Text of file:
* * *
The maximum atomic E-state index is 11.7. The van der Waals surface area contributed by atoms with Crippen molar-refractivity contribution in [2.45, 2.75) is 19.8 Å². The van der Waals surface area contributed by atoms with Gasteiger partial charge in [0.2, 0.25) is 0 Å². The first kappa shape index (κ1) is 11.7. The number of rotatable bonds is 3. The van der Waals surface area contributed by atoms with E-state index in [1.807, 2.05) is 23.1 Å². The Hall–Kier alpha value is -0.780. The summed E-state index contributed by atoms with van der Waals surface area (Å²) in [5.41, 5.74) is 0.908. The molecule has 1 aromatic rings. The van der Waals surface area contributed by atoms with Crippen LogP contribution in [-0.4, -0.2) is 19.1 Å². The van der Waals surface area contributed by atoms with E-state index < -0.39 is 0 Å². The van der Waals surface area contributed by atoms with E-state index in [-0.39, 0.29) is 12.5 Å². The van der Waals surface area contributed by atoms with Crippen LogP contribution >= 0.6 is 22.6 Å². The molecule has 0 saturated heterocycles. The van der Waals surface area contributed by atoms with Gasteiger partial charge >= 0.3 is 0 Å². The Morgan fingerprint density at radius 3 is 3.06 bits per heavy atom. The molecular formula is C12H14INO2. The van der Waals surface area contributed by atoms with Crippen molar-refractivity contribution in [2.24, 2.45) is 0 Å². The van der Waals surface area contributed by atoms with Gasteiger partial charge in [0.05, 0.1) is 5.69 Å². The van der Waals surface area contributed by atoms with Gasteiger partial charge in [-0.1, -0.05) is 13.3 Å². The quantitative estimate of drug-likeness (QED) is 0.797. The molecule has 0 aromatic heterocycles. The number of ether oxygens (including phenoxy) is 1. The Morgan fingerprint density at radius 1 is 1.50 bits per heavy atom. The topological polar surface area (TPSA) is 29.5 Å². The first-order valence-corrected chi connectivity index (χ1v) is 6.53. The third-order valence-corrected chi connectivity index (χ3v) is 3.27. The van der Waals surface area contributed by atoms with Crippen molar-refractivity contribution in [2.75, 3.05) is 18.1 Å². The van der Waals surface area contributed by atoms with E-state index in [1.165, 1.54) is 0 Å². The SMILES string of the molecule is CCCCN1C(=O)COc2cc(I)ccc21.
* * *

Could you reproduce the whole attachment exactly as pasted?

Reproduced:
The maximum atomic E-state index is 11.7. The van der Waals surface area contributed by atoms with Crippen molar-refractivity contribution in [2.45, 2.75) is 19.8 Å². The van der Waals surface area contributed by atoms with Gasteiger partial charge in [0.2, 0.25) is 0 Å². The first kappa shape index (κ1) is 11.7. The number of rotatable bonds is 3. The van der Waals surface area contributed by atoms with E-state index in [1.807, 2.05) is 23.1 Å². The Hall–Kier alpha value is -0.780. The summed E-state index contributed by atoms with van der Waals surface area (Å²) in [5.41, 5.74) is 0.908. The molecule has 1 aromatic rings. The van der Waals surface area contributed by atoms with Crippen LogP contribution in [-0.4, -0.2) is 19.1 Å². The van der Waals surface area contributed by atoms with E-state index < -0.39 is 0 Å². The van der Waals surface area contributed by atoms with E-state index in [-0.39, 0.29) is 12.5 Å². The van der Waals surface area contributed by atoms with Crippen LogP contribution >= 0.6 is 22.6 Å². The molecule has 0 saturated heterocycles. The van der Waals surface area contributed by atoms with Gasteiger partial charge >= 0.3 is 0 Å². The Morgan fingerprint density at radius 3 is 3.06 bits per heavy atom. The molecular formula is C12H14INO2. The van der Waals surface area contributed by atoms with Crippen molar-refractivity contribution in [2.24, 2.45) is 0 Å². The van der Waals surface area contributed by atoms with Gasteiger partial charge in [0.05, 0.1) is 5.69 Å². The van der Waals surface area contributed by atoms with Gasteiger partial charge in [-0.1, -0.05) is 13.3 Å². The quantitative estimate of drug-likeness (QED) is 0.797. The molecule has 0 aromatic heterocycles. The number of ether oxygens (including phenoxy) is 1. The Morgan fingerprint density at radius 1 is 1.50 bits per heavy atom. The topological polar surface area (TPSA) is 29.5 Å². The first-order valence-corrected chi connectivity index (χ1v) is 6.53. The third-order valence-corrected chi connectivity index (χ3v) is 3.27. The van der Waals surface area contributed by atoms with Crippen molar-refractivity contribution in [2.75, 3.05) is 18.1 Å². The van der Waals surface area contributed by atoms with E-state index in [1.165, 1.54) is 0 Å². The SMILES string of the molecule is CCCCN1C(=O)COc2cc(I)ccc21.